In the account, he recalled when his sister called him after her son had experienced a firefight in Afghanistan. His nephew, who had recently joined the Army and was serving his first tour in Afghanistan, had not only survived the firefight, but also survived the improvised explosive device that detonated under his vehicle.
"He was in a firefight and took it to the enemy and survived; they hit an IED and survived," he said, choking up. "Two more times their vehicle hit IEDs and he survived them and he came home.
"His weapon, sappy plate [body armor] and vehicle were all tested at ATEC. He came home because of you guys -- you guys provided him with the means to survive and take it to the enemy."
Dellarocco reminded the audience that his nephew wasn't the only life saved, but because of the testing and evaluation at ATEC of Soldier systems, this story has been "repeated thousands of times over the last decade."
In closing, Dellarocco welcomed Utley to ATEC and reminded the workforce that there's still work to be done.
"You're getting a new commander -- Pete Utley -- and from my foxhole I think the transformation is about to begin," he said. "We set a good stage for him, and the budget provides a great opportunity to reshape the formation to even better than we are today."
Maintaining tradition, Utley kept his remarks brief. He thanked the audience for the warm welcome and said it was an "honor and privilege to be selected by Army leadership to command this very unique unit."
Utley had never been to Aberdeen Proving Ground; however, as an Armor officer, he knew the legacy of APG in testing Abrams tanks and Bradley fighting vehicles -- vehicles imperative to the Armor units in which he served.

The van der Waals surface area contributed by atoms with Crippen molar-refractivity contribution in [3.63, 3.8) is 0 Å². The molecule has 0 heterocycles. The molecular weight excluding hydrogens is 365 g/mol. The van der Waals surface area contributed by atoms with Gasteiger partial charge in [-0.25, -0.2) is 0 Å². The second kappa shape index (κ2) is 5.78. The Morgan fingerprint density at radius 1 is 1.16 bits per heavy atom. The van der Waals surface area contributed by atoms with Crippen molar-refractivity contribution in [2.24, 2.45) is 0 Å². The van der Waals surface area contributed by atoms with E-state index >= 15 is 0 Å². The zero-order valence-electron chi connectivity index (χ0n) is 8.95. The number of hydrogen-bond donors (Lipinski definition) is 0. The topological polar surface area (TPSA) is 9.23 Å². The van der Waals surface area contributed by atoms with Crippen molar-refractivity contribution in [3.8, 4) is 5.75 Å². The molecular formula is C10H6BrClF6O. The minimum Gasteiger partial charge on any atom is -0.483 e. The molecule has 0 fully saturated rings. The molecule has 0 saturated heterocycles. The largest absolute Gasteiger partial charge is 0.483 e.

Utley offered three imperatives to the ATEC workforce on which he will command: mission first, people always, and the Army Profession.
"Our main effort must be accomplishment of the mission; and we will use the mission command philosophy to drive the conduct of the mission but, most importantly, to spur innovation," he said.
He continued to outline the foundation of the three imperatives noting the care of the workforce and the Army Profession will help guide ATEC as it moves forward.
"Our most precious resource is our Soldiers, Department of the Army civilians and contractors, and we cannot accomplish the mission without them," he said. "Our primary responsibility is to lead and to care for them. We have a professional responsibility to coach, teach and mentor our subordinates."
He also spoke about the value of the Army Profession. "It is imperative that as professionals we serve as standard bearers and keepers of the flame for the Army Profession," he said. "We demonstrate our commitment to our professions through our deeds, and we must acknowledge it is built on a legal, moral foundation guided by the Army values."
To close, Utley encouraged the workforce and acknowledged that through teamwork the command will continue to provide a great service to the Army.
"Focusing on these three imperatives underpinned by teamwork will enable the U.S. Army Test and Evaluation Command to be of significant value to our Army," he said. "As we move forward, there will be challenges on the horizon, but I know we will prevail because of the professional members of the ATEC team."